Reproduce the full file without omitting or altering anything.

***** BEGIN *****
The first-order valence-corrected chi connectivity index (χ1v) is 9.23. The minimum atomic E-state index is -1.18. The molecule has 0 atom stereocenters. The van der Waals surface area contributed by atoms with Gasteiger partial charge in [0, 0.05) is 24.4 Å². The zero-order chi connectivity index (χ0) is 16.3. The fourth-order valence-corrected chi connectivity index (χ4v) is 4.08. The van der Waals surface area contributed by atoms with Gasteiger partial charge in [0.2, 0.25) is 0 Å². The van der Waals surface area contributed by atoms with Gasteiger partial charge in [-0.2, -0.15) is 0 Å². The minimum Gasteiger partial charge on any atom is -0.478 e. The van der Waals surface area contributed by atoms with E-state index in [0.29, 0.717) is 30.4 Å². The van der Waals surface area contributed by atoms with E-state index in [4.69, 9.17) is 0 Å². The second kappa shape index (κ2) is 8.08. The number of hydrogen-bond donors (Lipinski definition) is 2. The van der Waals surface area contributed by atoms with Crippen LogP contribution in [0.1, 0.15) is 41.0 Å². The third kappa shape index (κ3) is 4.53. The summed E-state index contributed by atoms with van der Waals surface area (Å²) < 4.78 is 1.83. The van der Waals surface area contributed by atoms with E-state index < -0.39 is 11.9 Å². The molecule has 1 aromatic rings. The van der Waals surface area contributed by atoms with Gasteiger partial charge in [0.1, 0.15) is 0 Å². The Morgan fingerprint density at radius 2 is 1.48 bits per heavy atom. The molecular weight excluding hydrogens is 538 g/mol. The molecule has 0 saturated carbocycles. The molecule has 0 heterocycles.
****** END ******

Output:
The first-order valence-corrected chi connectivity index (χ1v) is 9.23. The minimum atomic E-state index is -1.18. The molecule has 0 atom stereocenters. The van der Waals surface area contributed by atoms with Gasteiger partial charge in [0, 0.05) is 24.4 Å². The zero-order chi connectivity index (χ0) is 16.3. The fourth-order valence-corrected chi connectivity index (χ4v) is 4.08. The van der Waals surface area contributed by atoms with Gasteiger partial charge in [0.2, 0.25) is 0 Å². The van der Waals surface area contributed by atoms with Gasteiger partial charge in [-0.2, -0.15) is 0 Å². The minimum Gasteiger partial charge on any atom is -0.478 e. The van der Waals surface area contributed by atoms with E-state index in [0.29, 0.717) is 30.4 Å². The van der Waals surface area contributed by atoms with E-state index in [4.69, 9.17) is 0 Å². The second kappa shape index (κ2) is 8.08. The number of hydrogen-bond donors (Lipinski definition) is 2. The van der Waals surface area contributed by atoms with Crippen LogP contribution in [0.1, 0.15) is 41.0 Å². The third kappa shape index (κ3) is 4.53. The summed E-state index contributed by atoms with van der Waals surface area (Å²) < 4.78 is 1.83. The van der Waals surface area contributed by atoms with E-state index < -0.39 is 11.9 Å². The molecule has 1 aromatic rings. The van der Waals surface area contributed by atoms with Gasteiger partial charge in [0.1, 0.15) is 0 Å². The Morgan fingerprint density at radius 2 is 1.48 bits per heavy atom. The molecular weight excluding hydrogens is 538 g/mol. The molecule has 0 saturated carbocycles. The molecule has 0 heterocycles.